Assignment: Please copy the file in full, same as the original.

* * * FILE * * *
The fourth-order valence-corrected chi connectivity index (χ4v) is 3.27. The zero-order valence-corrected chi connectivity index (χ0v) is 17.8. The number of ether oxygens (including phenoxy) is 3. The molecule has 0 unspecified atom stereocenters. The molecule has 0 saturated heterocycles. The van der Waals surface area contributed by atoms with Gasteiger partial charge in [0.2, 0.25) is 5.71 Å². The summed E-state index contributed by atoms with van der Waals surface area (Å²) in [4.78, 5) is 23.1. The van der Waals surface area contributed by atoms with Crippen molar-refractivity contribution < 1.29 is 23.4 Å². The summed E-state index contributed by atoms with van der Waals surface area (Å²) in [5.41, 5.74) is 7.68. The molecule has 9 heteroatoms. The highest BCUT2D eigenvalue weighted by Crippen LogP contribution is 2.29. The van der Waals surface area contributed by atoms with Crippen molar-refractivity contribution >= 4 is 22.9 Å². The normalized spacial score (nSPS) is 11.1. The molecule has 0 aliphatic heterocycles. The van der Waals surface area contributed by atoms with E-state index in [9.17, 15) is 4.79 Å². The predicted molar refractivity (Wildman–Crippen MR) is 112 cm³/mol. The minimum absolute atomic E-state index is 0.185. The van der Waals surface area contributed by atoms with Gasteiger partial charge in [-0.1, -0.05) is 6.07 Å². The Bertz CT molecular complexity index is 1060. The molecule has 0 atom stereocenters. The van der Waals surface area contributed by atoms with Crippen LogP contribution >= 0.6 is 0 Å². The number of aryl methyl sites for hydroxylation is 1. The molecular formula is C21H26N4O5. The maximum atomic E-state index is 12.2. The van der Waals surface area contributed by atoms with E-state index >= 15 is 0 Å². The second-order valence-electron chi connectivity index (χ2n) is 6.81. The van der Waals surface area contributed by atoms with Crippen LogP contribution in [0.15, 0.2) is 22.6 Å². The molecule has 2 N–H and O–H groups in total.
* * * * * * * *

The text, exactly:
The fourth-order valence-corrected chi connectivity index (χ4v) is 3.27. The zero-order valence-corrected chi connectivity index (χ0v) is 17.8. The number of ether oxygens (including phenoxy) is 3. The molecule has 0 unspecified atom stereocenters. The molecule has 0 saturated heterocycles. The van der Waals surface area contributed by atoms with Gasteiger partial charge in [0.2, 0.25) is 5.71 Å². The summed E-state index contributed by atoms with van der Waals surface area (Å²) in [4.78, 5) is 23.1. The van der Waals surface area contributed by atoms with Crippen molar-refractivity contribution < 1.29 is 23.4 Å². The summed E-state index contributed by atoms with van der Waals surface area (Å²) in [5.41, 5.74) is 7.68. The molecule has 9 heteroatoms. The highest BCUT2D eigenvalue weighted by Crippen LogP contribution is 2.29. The van der Waals surface area contributed by atoms with Crippen molar-refractivity contribution >= 4 is 22.9 Å². The normalized spacial score (nSPS) is 11.1. The molecule has 0 aliphatic heterocycles. The van der Waals surface area contributed by atoms with E-state index in [9.17, 15) is 4.79 Å². The predicted molar refractivity (Wildman–Crippen MR) is 112 cm³/mol. The minimum absolute atomic E-state index is 0.185. The van der Waals surface area contributed by atoms with Gasteiger partial charge in [-0.1, -0.05) is 6.07 Å². The Bertz CT molecular complexity index is 1060. The molecule has 0 atom stereocenters. The van der Waals surface area contributed by atoms with Crippen LogP contribution >= 0.6 is 0 Å². The number of aryl methyl sites for hydroxylation is 1. The molecular formula is C21H26N4O5. The maximum atomic E-state index is 12.2. The van der Waals surface area contributed by atoms with E-state index >= 15 is 0 Å². The second-order valence-electron chi connectivity index (χ2n) is 6.81. The van der Waals surface area contributed by atoms with Crippen LogP contribution in [0.15, 0.2) is 22.6 Å². The molecule has 2 N–H and O–H groups in total.